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Forming part of the gymnastics programme, trampoline made its Olympic debut at Sydney 2000, with competitions for both men and women. Taking the bronze in that inaugural women’s event was Canada’s Karen Cockburn, who followed up with silvers at Athens 2004 and Beijing 2008.
Though Cockburn just missed out on a fourth medal at London 2012, her compatriot Rosannagh “Rosie” MacLennan flew the flag for Canadian trampolining in the best possible style. Fourth in the qualification round, she turned in a hugely impressive performance in the final.
Flawlessly executing a routine with the highest degree of difficulty, she eclipsed Chinese duo Huang Shanshan and He Wenna to collect what was Canada sole gold medal of London 2012.
MacLennan has remained at the pinnacle of her sport since then, topping the world rankings in 2013. She also won the world title in Sofia (BUL) that year, though she relinquished her crown 12 months later, finishing runner-up to China’s Liu Lingling in Daytona Beach (USA).
Surveying the athletes to watch out for in Rio, the defending Olympic champion expects a big challenge to come from the Chinese, British and Russians. “The Chinese have always had a very strong team. You see athletes from Great Britain really pushing each other to get better. I think also there are some athletes from Russia that are really pushing and making some strong improvements, and Belarus as well.”
After sweeping the individual, synchronised and team titles at the 2015 Trampoline World Championships in Odense (DEN), 27-year-old Chinese gymnast Li Dan is sure to feature among the favourites for gold in Rio.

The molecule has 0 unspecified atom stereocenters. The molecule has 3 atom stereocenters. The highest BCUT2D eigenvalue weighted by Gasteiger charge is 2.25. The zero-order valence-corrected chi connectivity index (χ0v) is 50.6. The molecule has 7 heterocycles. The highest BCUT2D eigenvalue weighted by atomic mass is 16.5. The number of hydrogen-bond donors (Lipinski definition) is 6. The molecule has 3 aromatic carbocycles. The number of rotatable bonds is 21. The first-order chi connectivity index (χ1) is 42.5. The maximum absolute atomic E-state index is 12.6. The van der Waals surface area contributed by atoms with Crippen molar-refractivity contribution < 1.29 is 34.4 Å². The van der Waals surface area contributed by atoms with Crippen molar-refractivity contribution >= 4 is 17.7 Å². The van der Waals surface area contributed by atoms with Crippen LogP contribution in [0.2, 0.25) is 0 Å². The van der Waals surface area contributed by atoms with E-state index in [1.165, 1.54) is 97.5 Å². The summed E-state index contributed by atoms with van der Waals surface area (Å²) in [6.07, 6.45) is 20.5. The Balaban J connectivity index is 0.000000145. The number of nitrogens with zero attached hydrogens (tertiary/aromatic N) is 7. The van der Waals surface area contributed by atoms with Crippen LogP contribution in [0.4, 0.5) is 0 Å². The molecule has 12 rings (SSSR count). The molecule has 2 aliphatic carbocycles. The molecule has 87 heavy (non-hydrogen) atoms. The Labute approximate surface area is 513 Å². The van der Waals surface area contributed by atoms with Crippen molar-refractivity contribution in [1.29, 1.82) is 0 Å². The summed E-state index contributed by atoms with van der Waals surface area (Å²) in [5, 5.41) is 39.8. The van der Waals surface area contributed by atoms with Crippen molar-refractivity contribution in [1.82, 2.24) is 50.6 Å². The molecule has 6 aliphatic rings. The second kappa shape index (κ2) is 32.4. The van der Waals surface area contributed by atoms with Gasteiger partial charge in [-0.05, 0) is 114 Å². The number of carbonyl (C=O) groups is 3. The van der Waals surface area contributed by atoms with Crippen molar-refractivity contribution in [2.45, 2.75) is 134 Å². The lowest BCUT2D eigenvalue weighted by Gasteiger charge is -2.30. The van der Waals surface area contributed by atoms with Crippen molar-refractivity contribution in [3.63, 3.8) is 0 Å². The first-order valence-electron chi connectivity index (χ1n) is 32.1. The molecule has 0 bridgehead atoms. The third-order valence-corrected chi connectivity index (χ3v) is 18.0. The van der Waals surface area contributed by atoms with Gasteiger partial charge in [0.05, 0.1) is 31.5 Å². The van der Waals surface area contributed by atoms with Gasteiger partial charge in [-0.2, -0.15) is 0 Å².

Taking third place in that individual competition, behind Li and her compatriot Liu, was Belarus’ Tatsiana Piatrenia, who finished fifth at London 2012 and remains a force to be reckoned with at the age of 35.
Great Britain’s Katherine Driscoll is another contender for honours in Rio. A world synchro champion in 2013 with Amanda Parker, Driscoll won individual silver at last year’s European Championships. Meanwhile, Yana Pavlova, ranked second in the world behind Li in 2015, will be spearheading Russia’s push for podium places.
Discussing her intensive preparations for her upcoming title defence, MacLennan said: “The day after we got home from London I sat down with my coach and we thought where the sport would be in four years and where we would like to be in four years, and just constantly pushing for that and striving for that, and so playing with different routines until a few months before and then honing in on one routine and making it as good as possible.”
Looking ahead to Rio, she added: “I think the environment will be very different culturally. Brazil is obviously very different from London, but I think I’ll try and have a very similar approach in the height, difficulty and form for my routine, because that’s what I can control. I can’t really control what other people are going to do.
“I know that I’m doing this sport because I love it and I want to push myself, and so I’ll just try and stay focused on that.”